Re: Last Call: <draft-levine-herkula-oneclick-04.txt> (Signalling one-click functionality for list email headers) to Proposed Standard

Viktor Dukhovni <> Tue, 20 September 2016 21:03 UTC

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Date: Tue, 20 Sep 2016 21:03:44 +0000
From: Viktor Dukhovni <>
Subject: Re: Last Call: <draft-levine-herkula-oneclick-04.txt> (Signalling one-click functionality for list email headers) to Proposed Standard
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On Tue, Sep 20, 2016 at 05:51:21PM -0000, John Levine wrote:

> >I think there is a better reason to use HTTP(S) rather then email.
> Nothing personal, but for interop purposes, the opinions of ops people
> at large mail systems matter a lot more than your opinion or mine.

They may have their views, but the spec is for the world at large,
and I do think that the "email unsubs may DoS the sender" rationale
will be seen as a feature and not a bug by many potential adopters.
We can provide a more broadly useful rationale.

[ The repeated appeals to higher authority, that "outranks" my
  views, are IMHO uncalled for. ]

> >> So senders
> >> MUST sign it so they can, you know, interoperate.
> >
> >The draft fails to explain that this is *sender* obligation.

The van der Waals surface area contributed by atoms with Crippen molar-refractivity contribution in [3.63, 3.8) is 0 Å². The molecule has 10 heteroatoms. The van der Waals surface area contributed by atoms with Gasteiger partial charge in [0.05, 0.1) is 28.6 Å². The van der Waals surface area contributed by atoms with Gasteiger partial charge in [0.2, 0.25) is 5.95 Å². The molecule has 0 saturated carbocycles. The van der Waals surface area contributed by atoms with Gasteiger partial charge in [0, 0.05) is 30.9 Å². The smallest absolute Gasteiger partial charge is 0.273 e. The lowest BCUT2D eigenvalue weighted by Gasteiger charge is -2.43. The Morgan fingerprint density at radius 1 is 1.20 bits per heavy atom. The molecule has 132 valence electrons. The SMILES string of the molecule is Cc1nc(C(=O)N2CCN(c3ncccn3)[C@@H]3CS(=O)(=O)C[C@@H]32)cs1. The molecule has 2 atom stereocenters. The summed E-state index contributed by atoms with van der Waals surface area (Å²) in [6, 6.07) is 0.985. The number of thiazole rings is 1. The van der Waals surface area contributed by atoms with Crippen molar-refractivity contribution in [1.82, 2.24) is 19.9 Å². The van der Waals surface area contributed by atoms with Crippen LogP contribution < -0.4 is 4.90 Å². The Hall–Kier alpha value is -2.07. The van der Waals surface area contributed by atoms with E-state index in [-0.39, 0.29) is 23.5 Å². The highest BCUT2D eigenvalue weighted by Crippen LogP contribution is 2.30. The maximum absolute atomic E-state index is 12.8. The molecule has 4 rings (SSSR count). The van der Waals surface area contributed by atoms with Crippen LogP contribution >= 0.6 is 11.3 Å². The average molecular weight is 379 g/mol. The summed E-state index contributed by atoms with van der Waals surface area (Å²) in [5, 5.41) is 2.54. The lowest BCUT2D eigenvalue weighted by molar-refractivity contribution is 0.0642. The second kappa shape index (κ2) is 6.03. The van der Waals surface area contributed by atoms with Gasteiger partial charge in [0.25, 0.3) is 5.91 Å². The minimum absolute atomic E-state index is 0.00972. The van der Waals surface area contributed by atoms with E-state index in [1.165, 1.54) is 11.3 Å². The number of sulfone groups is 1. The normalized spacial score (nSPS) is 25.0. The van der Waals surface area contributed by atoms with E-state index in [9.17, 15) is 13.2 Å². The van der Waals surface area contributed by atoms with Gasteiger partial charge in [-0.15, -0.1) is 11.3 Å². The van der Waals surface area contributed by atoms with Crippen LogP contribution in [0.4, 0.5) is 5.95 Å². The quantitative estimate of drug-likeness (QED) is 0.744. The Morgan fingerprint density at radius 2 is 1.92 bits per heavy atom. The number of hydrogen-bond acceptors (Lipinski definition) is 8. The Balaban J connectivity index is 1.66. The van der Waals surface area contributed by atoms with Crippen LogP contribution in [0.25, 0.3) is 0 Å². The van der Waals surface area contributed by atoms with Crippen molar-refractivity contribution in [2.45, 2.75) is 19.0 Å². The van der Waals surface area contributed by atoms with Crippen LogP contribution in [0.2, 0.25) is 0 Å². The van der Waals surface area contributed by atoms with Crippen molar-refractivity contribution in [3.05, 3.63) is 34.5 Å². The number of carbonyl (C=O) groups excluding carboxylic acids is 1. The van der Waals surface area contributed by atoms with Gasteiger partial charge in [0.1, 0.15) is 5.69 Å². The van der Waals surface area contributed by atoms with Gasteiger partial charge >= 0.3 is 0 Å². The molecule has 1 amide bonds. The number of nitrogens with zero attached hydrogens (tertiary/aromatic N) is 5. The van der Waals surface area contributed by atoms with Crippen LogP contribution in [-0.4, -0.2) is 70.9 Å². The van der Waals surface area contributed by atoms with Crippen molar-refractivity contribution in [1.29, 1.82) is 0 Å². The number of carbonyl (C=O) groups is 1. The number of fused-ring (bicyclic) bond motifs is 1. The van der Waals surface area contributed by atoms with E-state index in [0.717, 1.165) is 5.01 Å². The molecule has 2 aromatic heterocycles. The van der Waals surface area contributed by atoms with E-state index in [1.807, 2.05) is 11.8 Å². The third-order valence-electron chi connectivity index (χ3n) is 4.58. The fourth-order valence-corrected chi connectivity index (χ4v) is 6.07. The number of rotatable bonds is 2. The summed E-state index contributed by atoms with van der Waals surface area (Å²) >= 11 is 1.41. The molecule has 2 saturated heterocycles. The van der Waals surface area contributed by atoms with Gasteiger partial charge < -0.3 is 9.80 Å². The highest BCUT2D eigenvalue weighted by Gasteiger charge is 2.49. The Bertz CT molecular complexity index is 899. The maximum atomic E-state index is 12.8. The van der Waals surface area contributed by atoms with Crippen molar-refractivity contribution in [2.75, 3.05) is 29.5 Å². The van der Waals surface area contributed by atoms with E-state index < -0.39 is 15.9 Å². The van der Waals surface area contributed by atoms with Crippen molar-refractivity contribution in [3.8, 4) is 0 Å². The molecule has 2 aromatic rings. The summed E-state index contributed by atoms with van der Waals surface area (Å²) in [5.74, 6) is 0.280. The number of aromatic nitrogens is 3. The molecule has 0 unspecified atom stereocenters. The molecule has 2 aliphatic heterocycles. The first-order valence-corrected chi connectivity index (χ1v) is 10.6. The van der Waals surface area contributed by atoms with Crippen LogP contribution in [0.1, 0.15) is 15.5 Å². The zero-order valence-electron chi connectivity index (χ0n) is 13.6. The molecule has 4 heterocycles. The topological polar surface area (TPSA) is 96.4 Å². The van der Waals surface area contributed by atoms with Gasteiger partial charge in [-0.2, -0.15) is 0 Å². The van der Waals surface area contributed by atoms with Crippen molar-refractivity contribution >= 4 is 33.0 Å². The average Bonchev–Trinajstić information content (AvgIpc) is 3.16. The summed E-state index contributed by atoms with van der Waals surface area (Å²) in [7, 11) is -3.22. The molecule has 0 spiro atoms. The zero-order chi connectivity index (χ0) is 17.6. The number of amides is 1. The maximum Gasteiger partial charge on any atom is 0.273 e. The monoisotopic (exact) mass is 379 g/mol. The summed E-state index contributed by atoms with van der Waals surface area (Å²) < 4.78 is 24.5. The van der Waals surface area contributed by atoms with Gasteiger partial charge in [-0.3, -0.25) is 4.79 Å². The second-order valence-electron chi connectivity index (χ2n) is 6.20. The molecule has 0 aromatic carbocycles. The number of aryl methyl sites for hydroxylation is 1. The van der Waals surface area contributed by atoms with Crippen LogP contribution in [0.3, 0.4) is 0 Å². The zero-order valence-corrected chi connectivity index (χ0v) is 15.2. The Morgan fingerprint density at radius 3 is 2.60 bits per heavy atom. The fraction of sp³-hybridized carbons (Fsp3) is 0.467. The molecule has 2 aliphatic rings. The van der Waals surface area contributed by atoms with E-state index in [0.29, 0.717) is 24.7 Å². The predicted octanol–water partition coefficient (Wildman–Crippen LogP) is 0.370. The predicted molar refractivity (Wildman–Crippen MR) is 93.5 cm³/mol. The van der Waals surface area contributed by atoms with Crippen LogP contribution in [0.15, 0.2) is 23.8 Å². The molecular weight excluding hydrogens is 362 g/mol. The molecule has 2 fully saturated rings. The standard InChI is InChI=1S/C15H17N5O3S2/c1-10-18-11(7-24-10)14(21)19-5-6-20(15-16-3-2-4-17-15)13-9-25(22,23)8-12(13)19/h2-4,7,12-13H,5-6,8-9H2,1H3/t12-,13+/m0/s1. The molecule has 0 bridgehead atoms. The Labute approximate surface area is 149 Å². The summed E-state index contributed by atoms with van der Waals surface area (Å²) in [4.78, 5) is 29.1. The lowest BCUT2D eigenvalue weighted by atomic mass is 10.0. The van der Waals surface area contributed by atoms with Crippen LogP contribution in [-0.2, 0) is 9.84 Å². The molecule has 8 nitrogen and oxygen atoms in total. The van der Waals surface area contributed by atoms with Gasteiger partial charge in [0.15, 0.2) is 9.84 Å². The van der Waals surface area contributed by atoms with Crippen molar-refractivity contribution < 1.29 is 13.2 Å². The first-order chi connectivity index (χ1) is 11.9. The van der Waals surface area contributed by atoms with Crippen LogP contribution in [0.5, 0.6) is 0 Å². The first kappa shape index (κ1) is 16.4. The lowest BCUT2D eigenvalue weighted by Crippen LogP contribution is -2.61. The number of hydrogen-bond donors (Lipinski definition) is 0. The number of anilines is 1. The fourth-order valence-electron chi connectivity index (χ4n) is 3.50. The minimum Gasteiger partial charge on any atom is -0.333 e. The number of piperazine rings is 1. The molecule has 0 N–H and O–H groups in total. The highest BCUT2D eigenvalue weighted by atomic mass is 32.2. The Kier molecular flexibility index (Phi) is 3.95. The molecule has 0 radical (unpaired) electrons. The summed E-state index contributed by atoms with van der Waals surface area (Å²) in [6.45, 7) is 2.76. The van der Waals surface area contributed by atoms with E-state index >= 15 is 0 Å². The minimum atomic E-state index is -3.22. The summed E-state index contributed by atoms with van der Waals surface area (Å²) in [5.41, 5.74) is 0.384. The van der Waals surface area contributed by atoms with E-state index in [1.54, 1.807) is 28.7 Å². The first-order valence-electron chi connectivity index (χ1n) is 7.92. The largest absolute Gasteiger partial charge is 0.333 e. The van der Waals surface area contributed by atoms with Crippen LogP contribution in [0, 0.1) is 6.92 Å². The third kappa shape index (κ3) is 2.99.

> I'm having trouble imagining someone implementing this who doesn't
> already know that senders put on the DKIM signatures, but I've
> twiddled the language in the draft to make the DKIM MUST clearer.

Of course the senders do the signing, the question is about the
text in the draft that requires DKIM.  Is this something that
senders must add because some receivers might want it, or (as I
read it at first) something that receivers must insist on for some
unexplained security reason.  Making this clear is important.

> >>> I would strongly suggest that there be a requirement to include an
> >>> "Origin: mailto:<envelope-sender>" header ...
> >I am not talking about mailers wanting or not wanting this.
> Yes, that's clear.  Like I said, if there is a shred of evidence that
> anyone would actually use this extra non-standard header, I'd be happy
> to think about it.  Once again, this goal of this draft is to enable
> people to interoperate, not to tell them how you or I think they
> should run their systems.

The "Origin:" header is quite standard, and a useful signal to 3rd
party HTTPS servers of potential cross-origin attacks.

There's a reason why browsers send "Origin:" headers, the MUA should
do the same when doing POST requests based on email headers.